The Opener, Part 2
by Scott Alexander Burrell
I awoke to an absolutely glorious morning, especially for northern Michigan
in April. Not wanting to proceed unscheduled, however, I lounged in the
cabin while the sun-play on the AuSable teased me cruelly. After a morning
that started late and seemed designed more to continue the bonhomie of the
previous night than to catch fish, we headed out to the stream about 10:30.
We were a little light in the stomach owing to Buddy's midnight decision
to devour the 12-pack of doughnuts we bought for breakfast. He insisted
that once the packaging had been breached he considered them fair game - an
explanation or excuse my stomach could not adequately parse.
Ace lead us on an information-packed 40 minute walking tour that led up
a dirt road, along a ridge, through some sand barrens, and back to the
river. He then indicated that we had about a three hour fish back home.
Ace waded in first looking confident on his home water as he cast a
weighted nymph efficiently making long drifts against trouty cover and
through runs. Buddy, to be honest, I never saw fish much the entire
weekend. He entered the river, made a few casts, took the lead, and went
around enough bends that I didn't see him again until he came back
upstream and hour and a half later sans vest and rod wondering about
lunch. Chief had a rough morning with the equipment and had become
frustrated by the time Buddy came back upstream.
So we decided to kick back at a deep pool and take turns dredging it
with weighted nymphs. What followed was one of the most raucous bull
sessions I've ever participated in. Only Ace's fiancee and Chief's wife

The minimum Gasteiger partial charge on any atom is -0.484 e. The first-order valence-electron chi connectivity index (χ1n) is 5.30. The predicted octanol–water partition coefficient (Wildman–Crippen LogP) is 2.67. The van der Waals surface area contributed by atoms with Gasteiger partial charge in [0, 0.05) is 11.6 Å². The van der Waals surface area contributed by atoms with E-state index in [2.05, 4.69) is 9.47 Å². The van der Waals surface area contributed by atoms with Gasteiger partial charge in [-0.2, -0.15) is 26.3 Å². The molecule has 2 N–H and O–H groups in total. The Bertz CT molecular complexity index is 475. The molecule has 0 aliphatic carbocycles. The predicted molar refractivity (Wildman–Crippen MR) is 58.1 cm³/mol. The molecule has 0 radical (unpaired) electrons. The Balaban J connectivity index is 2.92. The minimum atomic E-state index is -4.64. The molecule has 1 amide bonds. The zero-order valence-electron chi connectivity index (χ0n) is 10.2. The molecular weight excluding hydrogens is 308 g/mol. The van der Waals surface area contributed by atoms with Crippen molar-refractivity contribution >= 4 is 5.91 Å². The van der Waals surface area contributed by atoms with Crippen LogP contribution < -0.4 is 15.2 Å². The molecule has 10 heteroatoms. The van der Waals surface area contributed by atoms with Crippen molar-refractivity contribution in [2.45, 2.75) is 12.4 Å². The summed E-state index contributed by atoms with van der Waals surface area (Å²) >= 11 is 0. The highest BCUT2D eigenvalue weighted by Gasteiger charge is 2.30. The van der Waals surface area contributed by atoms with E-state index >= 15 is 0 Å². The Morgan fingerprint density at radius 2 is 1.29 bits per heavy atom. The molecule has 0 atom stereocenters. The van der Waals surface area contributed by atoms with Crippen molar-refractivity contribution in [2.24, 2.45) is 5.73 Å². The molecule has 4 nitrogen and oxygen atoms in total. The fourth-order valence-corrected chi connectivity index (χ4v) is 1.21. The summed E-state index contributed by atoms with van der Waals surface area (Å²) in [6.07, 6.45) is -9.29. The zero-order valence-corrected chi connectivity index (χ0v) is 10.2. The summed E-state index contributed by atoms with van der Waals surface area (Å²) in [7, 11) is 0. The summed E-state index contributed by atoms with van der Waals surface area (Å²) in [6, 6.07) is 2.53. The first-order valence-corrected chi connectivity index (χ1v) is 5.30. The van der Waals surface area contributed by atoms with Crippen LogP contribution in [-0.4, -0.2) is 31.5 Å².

avoided coming under scrutiny. Finally, after an hour of lounging on the
bank and story telling, we decided to break for lunch without any fish and
only a few sloppy rises to our strike indicators to provide hope for the
After a lunch again somewhat dented by Buddy's late night grub-fest, Ace
and Buddy took naps while Chief cracked a dusty history of the AuSable
nabbed from a cabin bookshelf. I just sat on the dock and stared at the
water. What mysteries lay below its glistening, swirling surface? I had
spent a lot of time in northern Michigan, a lot of time on trout streams and
a lot of time simply mesmerized by water, but to have all these facets
wrapped in one serpentine jewel was too great a bounty to resist.
When as Ace and Buddy slept and Chief got deeper into his book, I began
to notice some Hendricksons fluttering about followed not too long after by
some splashy rises. Since I had an Adams tied on from the end of our
morning session, I grabbed my rod and tried to reach the far bank from the
dock, but without sufficient room for a backcast, I couldn't quite reach the
feeding lane. Slightly dejected and not relishing the proposition of putting
on a pair of difficult stocking foots, I headed inside. Cheif piped up and
said "Hey, why don't you put on my waders."
I did and waded to the middle of the stream. I made five, then ten, then
15 casts underneath an overhanging birch and over the old DNR log jam
where the fish had been rising and got nothing. I gave myself five more
casts - then five more. Then a splash and a 10-inch brown and I had
thrown what Norman Mclean called the horse collar.
With a confidence bolstered by the lunch fish and the increasing number
of Hendricksons coming off, we set out again around 5:30. From another
hopeful start, we again returned fishless and puzzled. Puzzled that despite
a fairly steady hatch, we saw not one rise the entire time on the stream.
I stayed out until 8:30, confident that some action lurked around
every bend and in each degree the sun set. ~ Scott Alexander Burrell
Concluded next time . . .
Excerpt from The Riverwatch
The Quarterly Newsletter of the
Anglers of the Au Sable. We thank Bob Linseman for use permission.Lighter Side Archive